So it’s clear that adiponectin plays a role both in determining cancer risk and may point toward a possible treatment. Plus, medications that increase adiponectin levels are proving to be useful as anticancer agents. So in terms of understanding and treating obesity-associated malignancies, adiponectin could be an important key.

If raspberry ketones are the best natural vehicle we have for upping adiponectin levels, that’s great news. But we don’t quite know that yet…

So far, so good — but there’s not enough evidence

    A problem right now is that high-profile endorsements with little scientific backing are giving raspberry ketones a pretty bad name. From what I understand, they may help you get off a weight-loss plateau or get back on track with your weight loss goals, but they aren’t a miracle drug in terms of obesity.

Something to keep in mind is that raspberry ketones aren’t considered effective on their own. You’ve still got to follow a healthy diet and lifestyle if you want to realize the benefits of this supplement. They aren’t a magic bullet. They’re just one part of a plan to lose weight.

What’s more, there are other natural ways to increase your adiponectin levels, besides raspberry ketone supplementation. Exercise and diet go a long way. As I mentioned above, adiponectin levels fall too low in the first place because we eat too much and we’re too inactive.

Other tips for increasing adiponectin levels include drinking coffee and taking sweet potato extract or the herbal supplement berberine. Again — the science of manipulating adiponetin levels is too new to say much more.

If you decide to take the plunge anyway, what dose of ketones should you take? Turns out it’s not easy to say. It depends on basic factors like age and general health along with preexisting conditions.

Little is known about side effects (if any) of raspberry ketones. We need more research, as usual. Some medical professionals worry about the connection between raspberry ketones and synephrine, given that synephrine is a stimulant. It’s known to cause the jitters at least or high blood pressure at worst.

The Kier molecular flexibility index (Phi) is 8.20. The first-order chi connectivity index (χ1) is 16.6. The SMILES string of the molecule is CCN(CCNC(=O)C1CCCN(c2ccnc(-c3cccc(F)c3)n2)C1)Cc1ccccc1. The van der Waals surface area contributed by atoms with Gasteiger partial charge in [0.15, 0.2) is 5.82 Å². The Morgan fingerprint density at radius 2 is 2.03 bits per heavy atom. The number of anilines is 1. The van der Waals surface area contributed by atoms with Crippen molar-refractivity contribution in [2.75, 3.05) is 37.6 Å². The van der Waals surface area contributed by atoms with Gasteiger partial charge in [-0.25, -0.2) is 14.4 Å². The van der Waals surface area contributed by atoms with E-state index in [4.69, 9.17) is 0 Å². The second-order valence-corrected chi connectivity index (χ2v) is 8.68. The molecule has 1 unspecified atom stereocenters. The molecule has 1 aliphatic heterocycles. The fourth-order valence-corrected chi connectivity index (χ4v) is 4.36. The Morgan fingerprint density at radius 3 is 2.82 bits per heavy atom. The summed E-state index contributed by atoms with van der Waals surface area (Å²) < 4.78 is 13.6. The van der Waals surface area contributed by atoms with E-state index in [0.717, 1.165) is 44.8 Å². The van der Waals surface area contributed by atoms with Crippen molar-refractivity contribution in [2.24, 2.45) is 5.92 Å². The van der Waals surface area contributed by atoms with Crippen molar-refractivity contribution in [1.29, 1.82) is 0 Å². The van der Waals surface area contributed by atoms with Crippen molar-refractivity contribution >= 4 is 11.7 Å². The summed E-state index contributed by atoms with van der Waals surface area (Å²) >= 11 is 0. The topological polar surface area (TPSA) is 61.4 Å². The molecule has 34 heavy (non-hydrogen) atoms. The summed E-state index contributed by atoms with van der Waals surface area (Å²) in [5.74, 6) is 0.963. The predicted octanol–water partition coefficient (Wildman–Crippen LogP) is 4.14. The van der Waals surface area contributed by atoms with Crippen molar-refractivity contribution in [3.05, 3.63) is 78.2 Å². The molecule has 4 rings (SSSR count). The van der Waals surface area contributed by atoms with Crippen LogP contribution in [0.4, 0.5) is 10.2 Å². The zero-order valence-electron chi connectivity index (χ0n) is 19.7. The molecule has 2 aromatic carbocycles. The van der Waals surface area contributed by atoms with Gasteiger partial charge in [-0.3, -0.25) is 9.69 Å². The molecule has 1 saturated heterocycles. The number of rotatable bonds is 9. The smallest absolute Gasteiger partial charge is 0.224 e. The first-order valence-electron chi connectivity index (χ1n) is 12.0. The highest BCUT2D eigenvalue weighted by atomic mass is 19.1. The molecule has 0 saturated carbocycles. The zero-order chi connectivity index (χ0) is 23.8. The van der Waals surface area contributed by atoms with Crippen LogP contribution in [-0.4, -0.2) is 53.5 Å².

That leaves the whole safety issue up in the air, although the FDA gave raspberry ketones GRAS status (generally recognized as safe) over forty years ago. I suspect they were looking at small doses used as a food flavoring; they probably weren’t considering large, therapeutic doses.

I’m no expert, but this isn’t rocket science: If you find yourself feeling too wired or you’re having insomnia, cut back on your dose or stop altogether.

Raspberry ketones hold a lot of promise as an herbal medicine for several processes that underlie disease. I look forward to learning more as new findings come out.


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Kindest regards,

Lee Euler, Publisher


Resources:“Adiponectin.” Wikipedia.
http://en.wikipedia.org/wiki/Adiponectin “Adiponectin and breast cancer risk.” Mantzoros C, et al. J Clin Endocrinol Metab. 2004 Mar;89(3):1102-7.
http://www.ncbi.nlm.nih.gov/pubmed/15001594“Fighting Common Diseases Using Raspberry Ketones.” By Raspberry Ketone.
http://www.raspberryketonediet.com/blog/fighting-common-diseases-using-raspberry-ketones/“Raspberry ketone.” Wikipedia.
http://en.wikipedia.org/wiki/Raspberry_ketone“Raspberry Ketone.” Find a Vitamin or Supplement, Web MD.
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IngredientId=1262&activeIngredientName=RASPBERRY%20KETONE
“Raspberry Ketones Help Fat Cells Shrink.” By Dr. Rosenberg, FoodTrients.
http://www.foodtrients.com/news/raspberry-ketones-help-fat-cells-shrink/“Raspberry Ketones: What Is The Evidence Beyond Dr. Oz?” By Christopher Maloney, ND. March 12, 2012. Alternative Holistic Health Answers.
http://alternativendhealth.wordpress.com/2012/03/12/raspberry-ketones-what-is-the-evidence-beyond-dr-oz/

“Raspberry Ketone: What Science Says.” Articles, Dr. Oz Show at DrOz.com. April 19, 2012.
http://www.doctoroz.com/videos/rasberry-ketone-what-science-says

“The Role of Adiponectin in Cancer: A Review of Current Evidence.” By Maria Dalamaga, Kalliope N. Diakopoulos and Christos S. Mantzoros. Endocrine Reviews. April 30, 2012 er.2011-1015.
http://edrv.endojournals.org/content/early/2012/04/30/er.2011-1015